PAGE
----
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One of my biggest complaints about Broadway theater is the lack of artistic risk. (Indeed, one could make the case that Julie Taymor’s cursed production of Spider-Man: Turn Off the Dark had the media riveted more by its performers’ injuries than by its Hollywood blockbuster budget. The safe Great White Way had become dangerous again!) Which is why it’s been like a breath of fresh air to take in several English-surtitled productions from Toneelgroep Amsterdam (headquartered a very easy hour’s train ride away from the International Film Festival Rotterdam), where in lieu of bodily harm to actors there’s a couple of Belgian directors willing to challenge not just an audience but themselves as well.

Both the company’s artistic director Ivo van Hove and Thalia Theater Hamburg’s Luk Perceval have each decided to tackle intensely philosophical works, pieces laden with heavy artistic baggage outside the cloistered theater world. By staging versions of Ingmar Bergman’s critically acclaimed 1972 breakthrough Cries and Whispers (which had a brief run at BAM’s Next Wave Festival back in October) and Nobel Prize-winning author J.M. Coetzee’s Disgrace, respectively, these Belgians are out to beat the odds, choosing to tread territory where the chances of failure are certainly higher than that of success. And both pull their productions through with respectful inventiveness.

Like the novel it’s adapted from, about a white professor’s morally complicated journey through sex and race relations in post-apartheid South Africa, Perceval’s Disgrace is bleak as hell. From the opening, in which we see the vain and self-entitled David Lurie seated onstage surrounded by black mannequins mingling in a frozen tableau – then watch as he’s grilled on his relationship with a student by two actresses positioned in the audience – Perceval has announced his intention to make the ever-present tension of Coetzee’s homeland visual. Often utilizing a third person narration the character of Lurie recounts his downfall and the horrifying – though sensationally staged – violent act at his daughter’s farm on the Eastern Cape that shakes his entire belief system. Usually relying on the device of mere storytelling with very little action doesn’t work in plays, but Coetzee’s words are so powerful and riveting (It is “shame that makes us human beings,” a character theorizes) that Perceval’s simply stepping out of the way and letting them set our imaginations on fire, as if we were actually reading a condensed version of the book in those surtitles, is a feat of minimalistic ingenuity. The actors – especially Gijs Scholten van Aschat who delivers a convincing portrayal of Lurie as a man accustomed to steamrolling to get what he wants, including sex – and production design are there to simply serve the story, not comment on it or to even illustrate.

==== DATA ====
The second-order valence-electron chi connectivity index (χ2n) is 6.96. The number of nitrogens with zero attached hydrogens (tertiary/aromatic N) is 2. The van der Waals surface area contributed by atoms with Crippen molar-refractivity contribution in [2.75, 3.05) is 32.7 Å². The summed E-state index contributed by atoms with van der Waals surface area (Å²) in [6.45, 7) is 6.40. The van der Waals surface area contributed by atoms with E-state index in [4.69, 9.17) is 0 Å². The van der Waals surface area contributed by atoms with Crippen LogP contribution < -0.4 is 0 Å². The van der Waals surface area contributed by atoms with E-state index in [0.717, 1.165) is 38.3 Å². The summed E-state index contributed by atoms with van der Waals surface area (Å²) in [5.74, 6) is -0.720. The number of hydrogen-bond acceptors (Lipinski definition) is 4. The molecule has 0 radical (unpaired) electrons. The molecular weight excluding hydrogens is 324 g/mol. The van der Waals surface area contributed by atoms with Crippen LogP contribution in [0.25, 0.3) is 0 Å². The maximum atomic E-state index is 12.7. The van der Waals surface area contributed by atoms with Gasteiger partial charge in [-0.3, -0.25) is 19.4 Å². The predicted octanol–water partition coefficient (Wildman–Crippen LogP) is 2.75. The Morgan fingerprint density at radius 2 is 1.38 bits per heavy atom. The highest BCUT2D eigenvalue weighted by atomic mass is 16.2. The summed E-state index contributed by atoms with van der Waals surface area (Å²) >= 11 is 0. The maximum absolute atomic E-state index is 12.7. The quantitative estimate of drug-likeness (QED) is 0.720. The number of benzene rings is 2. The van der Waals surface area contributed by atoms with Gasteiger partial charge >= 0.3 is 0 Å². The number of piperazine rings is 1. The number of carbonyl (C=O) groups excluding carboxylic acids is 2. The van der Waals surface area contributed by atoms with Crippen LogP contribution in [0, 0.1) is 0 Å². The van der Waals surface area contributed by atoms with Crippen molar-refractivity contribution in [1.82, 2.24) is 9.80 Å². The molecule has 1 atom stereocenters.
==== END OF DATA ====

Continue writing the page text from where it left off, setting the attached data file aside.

Conversely, Ivo van Hove takes a quite different approach, choosing to stage Cries and Whispers as something closer to a Whitney Biennial artwork (or a Warhol experiment – complete with 60s era nudity). The action actually takes place in two mediums, live and on video, as the actors navigate an onstage camera, those images then projected onto a white screen. The noise of a thunderstorm vibrates the floor. An actor releases an overhead boom mike, causing it to swing like a pendulum and sound like a heartbeat. In van Hove’s hands Bergman’s painful tale of three sisters, all forced to confront their own inner selves as they await the imminent death of one, becomes a multisensory experience. (Indeed, Agnes’s death scene, as she covers herself in blue paint, writhes about on a canvas – which we witness on the screen – echoes Michael Grandage’s Red only with deafening rock music.) But overall the production is smartly slow-paced and infused with a sense of stillness, which is an uncharacteristic rhythm for this director, who usually favors movement at all costs. Though the ensemble cast is up to the task it’s the production design that’s the star this time – with van Hove muse Halina Reijn naturally relegated to the Liv Ullmann role.

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